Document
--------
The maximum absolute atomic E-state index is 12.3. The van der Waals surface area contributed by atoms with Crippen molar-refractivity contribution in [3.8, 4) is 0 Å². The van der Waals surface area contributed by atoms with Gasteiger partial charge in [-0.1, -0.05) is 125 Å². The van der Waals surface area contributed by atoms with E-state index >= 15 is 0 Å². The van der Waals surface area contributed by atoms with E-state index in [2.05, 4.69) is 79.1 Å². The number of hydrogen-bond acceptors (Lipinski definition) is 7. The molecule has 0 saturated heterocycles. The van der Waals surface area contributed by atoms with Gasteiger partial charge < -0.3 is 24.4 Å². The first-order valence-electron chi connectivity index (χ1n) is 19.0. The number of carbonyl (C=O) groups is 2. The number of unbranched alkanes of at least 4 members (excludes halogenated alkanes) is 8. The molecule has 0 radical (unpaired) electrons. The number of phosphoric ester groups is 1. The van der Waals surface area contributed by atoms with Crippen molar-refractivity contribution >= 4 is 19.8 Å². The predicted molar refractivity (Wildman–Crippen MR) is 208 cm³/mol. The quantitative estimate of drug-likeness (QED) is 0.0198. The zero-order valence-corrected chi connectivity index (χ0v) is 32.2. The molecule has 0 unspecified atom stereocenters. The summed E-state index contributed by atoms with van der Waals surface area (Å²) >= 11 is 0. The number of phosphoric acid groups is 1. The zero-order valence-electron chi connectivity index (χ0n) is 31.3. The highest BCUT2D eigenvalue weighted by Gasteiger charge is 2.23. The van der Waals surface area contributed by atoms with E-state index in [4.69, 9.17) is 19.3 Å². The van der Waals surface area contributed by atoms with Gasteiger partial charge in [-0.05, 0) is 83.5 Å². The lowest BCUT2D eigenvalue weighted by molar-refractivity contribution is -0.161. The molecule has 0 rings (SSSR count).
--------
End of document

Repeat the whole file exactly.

The maximum absolute atomic E-state index is 12.3. The van der Waals surface area contributed by atoms with Crippen molar-refractivity contribution in [3.8, 4) is 0 Å². The van der Waals surface area contributed by atoms with Gasteiger partial charge in [-0.1, -0.05) is 125 Å². The van der Waals surface area contributed by atoms with E-state index >= 15 is 0 Å². The van der Waals surface area contributed by atoms with E-state index in [2.05, 4.69) is 79.1 Å². The number of hydrogen-bond acceptors (Lipinski definition) is 7. The molecule has 0 saturated heterocycles. The van der Waals surface area contributed by atoms with Gasteiger partial charge < -0.3 is 24.4 Å². The first-order valence-electron chi connectivity index (χ1n) is 19.0. The number of carbonyl (C=O) groups is 2. The number of unbranched alkanes of at least 4 members (excludes halogenated alkanes) is 8. The molecule has 0 radical (unpaired) electrons. The number of phosphoric ester groups is 1. The van der Waals surface area contributed by atoms with Crippen molar-refractivity contribution >= 4 is 19.8 Å². The predicted molar refractivity (Wildman–Crippen MR) is 208 cm³/mol. The quantitative estimate of drug-likeness (QED) is 0.0198. The zero-order valence-corrected chi connectivity index (χ0v) is 32.2. The molecule has 0 unspecified atom stereocenters. The summed E-state index contributed by atoms with van der Waals surface area (Å²) >= 11 is 0. The number of phosphoric acid groups is 1. The zero-order valence-electron chi connectivity index (χ0n) is 31.3. The highest BCUT2D eigenvalue weighted by Gasteiger charge is 2.23. The van der Waals surface area contributed by atoms with E-state index in [4.69, 9.17) is 19.3 Å². The van der Waals surface area contributed by atoms with Gasteiger partial charge in [-0.05, 0) is 83.5 Å². The lowest BCUT2D eigenvalue weighted by molar-refractivity contribution is -0.161. The molecule has 0 rings (SSSR count).